Bond ETFs Are Still Fair Despite Closings
The fixed-income ETF market has grown as new ways to access bonds have become appealing to investors.
Last week, though, investors received a reminder that not every product can be a hit when Ameristock announced it was closing five ETFs linked to Treasury indexes. The company said assets just weren't sufficient enough to continue running the funds. And unfortunately, it's been shown that larger ETF providers tend to have most of the assets, which puts the smaller guys at a disadvantage.
John Spence for MarketWatch says that even with the recent closings, bond ETFs are still rapidly catching up to their stock-fund cousins.
The allure of low-cost, liquid methods of tapping the bond market has caused a recent flooding of the area. In fact, from April 2007 to April 2008, the number of bond ETF offerings grew from 20 to 54 - a leap of 180%.
One analyst cited the ease with which they give investors access to different maturity ranges and market segments as part of their appeal.
We can't list every bond offering, but among the many choices for investors are:
- iShares Lehman Aggregate Bond Fund (AGG), up 1.7% year-to-date
- Vanguard Total Bond Market (BND), up 0.5% year-to-date
- SPDR Barclays Capital TIPS (IPE), up 2% year-to-date
Foreign Currency ETFs, ETNs Gathering Steam and Investor Interest
Pick a currency, any currency, and chances are there's an ETF or ETN to track it.
Well, there are exceptions, but foreign currency exchange traded products are proliferating.
John Spence for MarketWatch reports that currency ETFs and ETNs track unpredictable markets and give investors a chance to hedge the falling value of the dollar or get diversification in their portfolios.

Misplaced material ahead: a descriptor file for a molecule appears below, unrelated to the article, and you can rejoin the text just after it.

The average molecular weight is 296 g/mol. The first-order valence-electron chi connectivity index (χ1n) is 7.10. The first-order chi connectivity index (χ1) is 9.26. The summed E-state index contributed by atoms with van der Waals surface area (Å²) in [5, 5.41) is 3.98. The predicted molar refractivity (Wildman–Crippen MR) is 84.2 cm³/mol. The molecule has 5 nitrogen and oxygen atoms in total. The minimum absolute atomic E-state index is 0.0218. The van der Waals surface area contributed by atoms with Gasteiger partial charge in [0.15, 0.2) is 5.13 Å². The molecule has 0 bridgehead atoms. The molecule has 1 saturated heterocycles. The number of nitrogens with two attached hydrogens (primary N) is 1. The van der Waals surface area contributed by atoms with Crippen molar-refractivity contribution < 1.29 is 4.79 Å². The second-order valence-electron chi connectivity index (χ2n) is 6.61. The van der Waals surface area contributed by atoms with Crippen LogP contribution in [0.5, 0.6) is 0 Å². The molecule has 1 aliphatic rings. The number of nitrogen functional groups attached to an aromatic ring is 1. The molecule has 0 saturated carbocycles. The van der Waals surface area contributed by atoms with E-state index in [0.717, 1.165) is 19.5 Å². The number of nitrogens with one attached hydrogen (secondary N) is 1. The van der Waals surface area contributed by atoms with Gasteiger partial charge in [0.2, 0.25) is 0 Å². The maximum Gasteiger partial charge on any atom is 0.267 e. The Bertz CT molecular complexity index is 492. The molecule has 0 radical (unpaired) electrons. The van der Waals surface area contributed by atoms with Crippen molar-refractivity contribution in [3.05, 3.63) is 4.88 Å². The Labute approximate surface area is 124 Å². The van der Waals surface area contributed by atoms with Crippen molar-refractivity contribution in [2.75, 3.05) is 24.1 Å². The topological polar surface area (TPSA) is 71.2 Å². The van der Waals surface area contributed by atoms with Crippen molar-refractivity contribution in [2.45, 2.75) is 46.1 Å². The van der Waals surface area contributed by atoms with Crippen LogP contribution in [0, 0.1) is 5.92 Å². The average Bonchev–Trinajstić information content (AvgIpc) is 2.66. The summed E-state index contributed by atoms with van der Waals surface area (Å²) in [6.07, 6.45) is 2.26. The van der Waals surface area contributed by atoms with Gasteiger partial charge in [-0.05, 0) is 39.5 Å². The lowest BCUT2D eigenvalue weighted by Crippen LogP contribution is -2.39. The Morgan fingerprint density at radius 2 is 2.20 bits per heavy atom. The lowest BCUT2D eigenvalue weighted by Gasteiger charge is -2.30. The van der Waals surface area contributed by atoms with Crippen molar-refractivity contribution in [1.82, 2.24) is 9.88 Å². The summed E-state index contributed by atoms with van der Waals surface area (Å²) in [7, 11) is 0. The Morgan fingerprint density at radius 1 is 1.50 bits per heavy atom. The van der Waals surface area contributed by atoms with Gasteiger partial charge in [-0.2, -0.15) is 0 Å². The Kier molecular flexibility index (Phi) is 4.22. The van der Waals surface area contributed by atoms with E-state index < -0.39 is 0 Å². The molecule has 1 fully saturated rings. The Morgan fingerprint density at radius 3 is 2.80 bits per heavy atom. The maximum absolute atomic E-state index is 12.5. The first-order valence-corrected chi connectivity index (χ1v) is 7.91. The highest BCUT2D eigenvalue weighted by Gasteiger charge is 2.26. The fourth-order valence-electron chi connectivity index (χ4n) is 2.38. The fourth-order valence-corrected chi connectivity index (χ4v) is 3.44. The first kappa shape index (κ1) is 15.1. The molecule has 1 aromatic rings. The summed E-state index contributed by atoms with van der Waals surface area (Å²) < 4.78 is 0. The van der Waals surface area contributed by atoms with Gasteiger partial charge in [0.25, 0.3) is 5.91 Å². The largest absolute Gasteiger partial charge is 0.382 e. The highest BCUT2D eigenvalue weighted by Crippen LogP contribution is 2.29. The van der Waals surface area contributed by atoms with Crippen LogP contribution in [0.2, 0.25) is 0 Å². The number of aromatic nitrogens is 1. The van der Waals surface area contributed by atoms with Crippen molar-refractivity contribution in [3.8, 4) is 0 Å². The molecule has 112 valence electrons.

They offer a range of strategies for getting exposure, such as by using futures contracts.
Rydex was the first provider to put out a family of currency ETFs. Since then, providers such as Market Vectors, Barclay's and WisdomTree have also entered the fray.
- CurrencyShares Australian Dollar Trust (FXA), up 11.2% year-to-date
- WisdomTree Dreyfus Euro Fund (EU), launched May 22
- PowerShares DB G10 Currency Harvest (DBV), down 1.9% year-to-date
- Market Vectors Rupee/USD ETN (INR), down 3.9% year-to-date
- iPath JPY/USD Exchange Rate ETN (JYN), up 6.6% year-to-date
This is just a sample of the variety to choose from.
Currency-related investments are showing strong performance, but this is reliant on many complex economic factors. Be aware of how the fund you choose works and the surrounding issues that concern it.
Foreign currency ETNs were given a hit last year when the IRS took away a key tax advantage of the notes.
Read the disclosure, as Tom Lydon is a board member of Rydex Funds.
Mid-Cap ETFs And Stocks Are Just The Right Size
What type of stocks and ETFs are not too large and not too small, and doing mostly just right in 2008? The mid-caps.
Between the three cap sizes, mid-sized companies have been the most profitable area year-to-date. Their stocks are up 3.4% during the first five months of this year. Gary Gordon for ETF Expert says that in comparison, the largest companies in the S&P 500 collectively are down 4.6% for the year.
Small-caps are struggling as well, but not quite as much as large-caps. The iShares Russell 2000 Index Fund (IWM) is down 2.0% year-to-date.
Even better for the mid-caps is that they've rebounded the most off their January and March lows. And while Gordon doesn't suggest the mid-caps are always safer on volatile days, lately they have been rising more on bullish days and falling less on the bearish ones.
In the last three months, value mid-caps are up 10.2%; growth is up 11.7% and blends are up 11%.
Among the mid-caps available to choose from:
- iShares Russell Mid-Cap Index Fund (IWR)
- Vanguard Mid-Cap (VO)
- WisdomTree Mid-Cap Dividend Fund (DON)
- Mid-Cap SPDRS (MDY)